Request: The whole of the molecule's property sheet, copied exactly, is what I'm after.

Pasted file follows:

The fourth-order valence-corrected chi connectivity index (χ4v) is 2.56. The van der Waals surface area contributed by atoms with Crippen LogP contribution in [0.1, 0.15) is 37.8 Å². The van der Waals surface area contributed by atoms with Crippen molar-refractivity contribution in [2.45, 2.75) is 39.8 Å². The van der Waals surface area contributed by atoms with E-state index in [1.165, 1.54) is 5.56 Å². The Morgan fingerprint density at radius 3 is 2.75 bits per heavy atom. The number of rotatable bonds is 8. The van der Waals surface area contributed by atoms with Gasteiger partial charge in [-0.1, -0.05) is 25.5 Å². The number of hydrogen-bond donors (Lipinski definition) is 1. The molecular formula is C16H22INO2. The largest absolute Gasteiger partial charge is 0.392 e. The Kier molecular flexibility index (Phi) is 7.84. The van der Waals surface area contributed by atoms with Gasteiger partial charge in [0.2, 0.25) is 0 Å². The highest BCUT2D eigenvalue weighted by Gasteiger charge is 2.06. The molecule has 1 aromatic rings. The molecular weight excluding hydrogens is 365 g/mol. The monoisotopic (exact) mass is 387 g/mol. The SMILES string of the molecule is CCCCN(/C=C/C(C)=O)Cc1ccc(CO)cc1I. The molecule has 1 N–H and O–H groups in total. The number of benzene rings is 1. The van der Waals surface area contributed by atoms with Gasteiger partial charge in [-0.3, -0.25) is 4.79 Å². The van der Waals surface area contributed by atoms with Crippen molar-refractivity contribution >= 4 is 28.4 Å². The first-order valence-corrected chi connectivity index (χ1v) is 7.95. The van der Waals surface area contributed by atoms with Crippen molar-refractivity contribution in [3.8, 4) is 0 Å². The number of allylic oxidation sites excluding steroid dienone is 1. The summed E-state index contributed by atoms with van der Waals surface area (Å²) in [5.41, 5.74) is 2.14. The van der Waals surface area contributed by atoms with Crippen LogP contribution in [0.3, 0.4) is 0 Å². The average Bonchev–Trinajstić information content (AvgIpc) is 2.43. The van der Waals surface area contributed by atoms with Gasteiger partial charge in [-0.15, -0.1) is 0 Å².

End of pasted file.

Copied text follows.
The fourth-order valence-corrected chi connectivity index (χ4v) is 2.56. The van der Waals surface area contributed by atoms with Crippen LogP contribution in [0.1, 0.15) is 37.8 Å². The van der Waals surface area contributed by atoms with Crippen molar-refractivity contribution in [2.45, 2.75) is 39.8 Å². The van der Waals surface area contributed by atoms with E-state index in [1.165, 1.54) is 5.56 Å². The Morgan fingerprint density at radius 3 is 2.75 bits per heavy atom. The number of rotatable bonds is 8. The van der Waals surface area contributed by atoms with Gasteiger partial charge in [-0.1, -0.05) is 25.5 Å². The number of hydrogen-bond donors (Lipinski definition) is 1. The molecular formula is C16H22INO2. The largest absolute Gasteiger partial charge is 0.392 e. The Kier molecular flexibility index (Phi) is 7.84. The van der Waals surface area contributed by atoms with Gasteiger partial charge in [0.2, 0.25) is 0 Å². The highest BCUT2D eigenvalue weighted by Gasteiger charge is 2.06. The molecule has 1 aromatic rings. The molecular weight excluding hydrogens is 365 g/mol. The monoisotopic (exact) mass is 387 g/mol. The SMILES string of the molecule is CCCCN(/C=C/C(C)=O)Cc1ccc(CO)cc1I. The molecule has 1 N–H and O–H groups in total. The number of benzene rings is 1. The van der Waals surface area contributed by atoms with Gasteiger partial charge in [-0.3, -0.25) is 4.79 Å². The van der Waals surface area contributed by atoms with Crippen molar-refractivity contribution >= 4 is 28.4 Å². The first-order valence-corrected chi connectivity index (χ1v) is 7.95. The van der Waals surface area contributed by atoms with Crippen molar-refractivity contribution in [3.8, 4) is 0 Å². The number of allylic oxidation sites excluding steroid dienone is 1. The summed E-state index contributed by atoms with van der Waals surface area (Å²) in [5.41, 5.74) is 2.14. The van der Waals surface area contributed by atoms with Crippen LogP contribution in [0.3, 0.4) is 0 Å². The average Bonchev–Trinajstić information content (AvgIpc) is 2.43. The van der Waals surface area contributed by atoms with Gasteiger partial charge in [-0.15, -0.1) is 0 Å².